Theater and drama in Ancient Greece took form in about 5th
century BCE, with the Sopocles, the great writer of tragedy. In his
plays and those of the same genre, heroes and the ideals of life were
depicted and glorified. It was believed that man should live for
honor and fame, his action was courageous and glorious and his life
would climax in a great and noble death.

Originally, the hero’s recognition was created by selfish
behaviors and little thought of service to others. As the Greeks grew
toward city-states and colonization, it became the destiny and
ambition of the hero to gain honor by serving his city. The second
major characteristic of the early Greek world was the supernatural.

The two worlds were not separate, as the gods lived in the same world
as the men, and they interfered in the men’s lives as they chose to.

It was the gods who sent suffering and evil to men. In the plays of

Sophocles, the gods brought about the hero’s downfall because of a
tragic flaw in the character of the hero.

In Greek tragedy, suffering brought knowledge of worldly
matters and of the individual. Aristotle attempted to explain how an
audience could observe tragic events and still have a pleasurable
experience. Aristotle, by searching the works of writers of Greek
tragedy, Aeschulus, Euripides and Sophocles (whose Oedipus Rex he
considered the finest of all Greek tragedies), arrived at his
definition of tragedy. This explanation has a profound influence for
more than twenty centuries on those writing tragedies, most
significantly Shakespeare. Aristotle’s analysis of tragedy began with
a description of the effect such a work had on the audience as a
“catharsis” or purging of the emotions. He decided that catharsis was
the purging of two specific emotions, pity and fear. The hero has
made a mistake due to ignorance, not because of wickedness or
corruption. Aristotle used the word “hamartia”, which is the “tragic
flaw” or offense committed in ignorance. For example, Oedipus is
ignorant of his true parentage when he commits his fatal deed.

Oedipus Rex is one of the stories in a three-part myth called
the Thebian cycle. The structure of most all Greek tragedies is
similar to Oedipus Rex. Such plays are divided in to five parts, the
prologue or introduction, the “prados” or entrance of the chorus, four
episode or acts separates from one another by “stasimons” or choral
odes, and “exodos”, the action after the last stasimon. These odes are
lyric poetry, lines chanted or sung as the chorus moved rhythmically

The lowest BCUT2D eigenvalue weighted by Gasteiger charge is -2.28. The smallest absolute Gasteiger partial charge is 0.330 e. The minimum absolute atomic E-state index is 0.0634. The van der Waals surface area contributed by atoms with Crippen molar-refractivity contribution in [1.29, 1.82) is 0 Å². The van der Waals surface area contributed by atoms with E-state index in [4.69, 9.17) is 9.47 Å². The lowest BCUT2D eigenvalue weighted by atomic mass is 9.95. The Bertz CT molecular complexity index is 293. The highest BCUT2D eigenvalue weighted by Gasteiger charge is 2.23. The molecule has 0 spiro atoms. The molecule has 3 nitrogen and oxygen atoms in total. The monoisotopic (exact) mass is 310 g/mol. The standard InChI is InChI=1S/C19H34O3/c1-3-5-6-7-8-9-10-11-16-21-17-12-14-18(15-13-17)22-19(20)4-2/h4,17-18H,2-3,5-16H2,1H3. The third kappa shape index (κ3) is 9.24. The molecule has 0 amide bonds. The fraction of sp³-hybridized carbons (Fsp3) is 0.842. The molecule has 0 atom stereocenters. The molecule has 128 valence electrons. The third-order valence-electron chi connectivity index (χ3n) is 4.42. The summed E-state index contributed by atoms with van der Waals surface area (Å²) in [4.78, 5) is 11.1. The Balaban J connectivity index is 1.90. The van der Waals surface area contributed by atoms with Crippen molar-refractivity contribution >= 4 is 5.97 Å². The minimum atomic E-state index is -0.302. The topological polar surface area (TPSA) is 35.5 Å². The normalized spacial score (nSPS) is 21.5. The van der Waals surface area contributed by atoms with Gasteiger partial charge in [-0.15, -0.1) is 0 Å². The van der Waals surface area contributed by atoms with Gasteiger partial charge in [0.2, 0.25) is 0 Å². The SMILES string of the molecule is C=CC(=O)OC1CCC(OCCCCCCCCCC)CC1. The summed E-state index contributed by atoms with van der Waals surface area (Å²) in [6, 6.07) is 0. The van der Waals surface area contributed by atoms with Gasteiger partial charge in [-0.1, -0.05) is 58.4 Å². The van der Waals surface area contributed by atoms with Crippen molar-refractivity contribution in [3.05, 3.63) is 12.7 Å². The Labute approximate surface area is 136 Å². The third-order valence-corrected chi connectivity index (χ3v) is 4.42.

across the orchestra. The lines that accompanied the movement of the
chorus in one direction were called “strophe”, the return movement was
accompanied by lines called “antistrophe”. The choral ode might
contain more than one strophe or antistrophe.

Greek tragedy originated in honor of the god of wine,

Dionysus, the patron god of tragedy. The performance took place in an
open-air theater. The word tragedy is derived from the term
“tragedia” or “goat-song”, named for the goat skins the chorus wore in
the performance. The plots came from legends of the Heroic Age.

Tragedy grew from a choral lyric, as Aristotle said, tragedy is
largely based on life’s pity and splendor.

Plays were performed at dramatic festivals, the two main ones
being the Feast of the Winepress in January and the City Dionysia at
the end of March. The Proceeding began with the procession of choruses
and actors of the three competing poets. A herald then announced the
poet’s names and the titles of their plays. On this day it was likely
that the image of Dionysus was taken in a procession from his temple
beside the theater to a point near the road he had once taken to reach

Athens from the north, then it was brought back by torch light, amid a
carnival celebration, to the theater itself, where his priest occupied
the central seat of honor during the performances. On the first day of
the festival there were contests between the choruses, five of men and
five of boys. Each chorus consisted of fifty men or boys. On the next
three days, a “tragic tetralogy” (group made up of four pieces, a
trilogy followed by a satyric drama) was performed each morning. This
is compared to the Elizabethan habit of following a tragedy with a
jig. During the Peloponnesian Wars, this was followed by a comedy each

The Father of the drama was Thesis of Athens, 535 BC, who
created the first actor. The actor performed in intervals between the
dancing of the chorus and conversing at times with the leader of the
chorus. The tragedy was further developed when new myths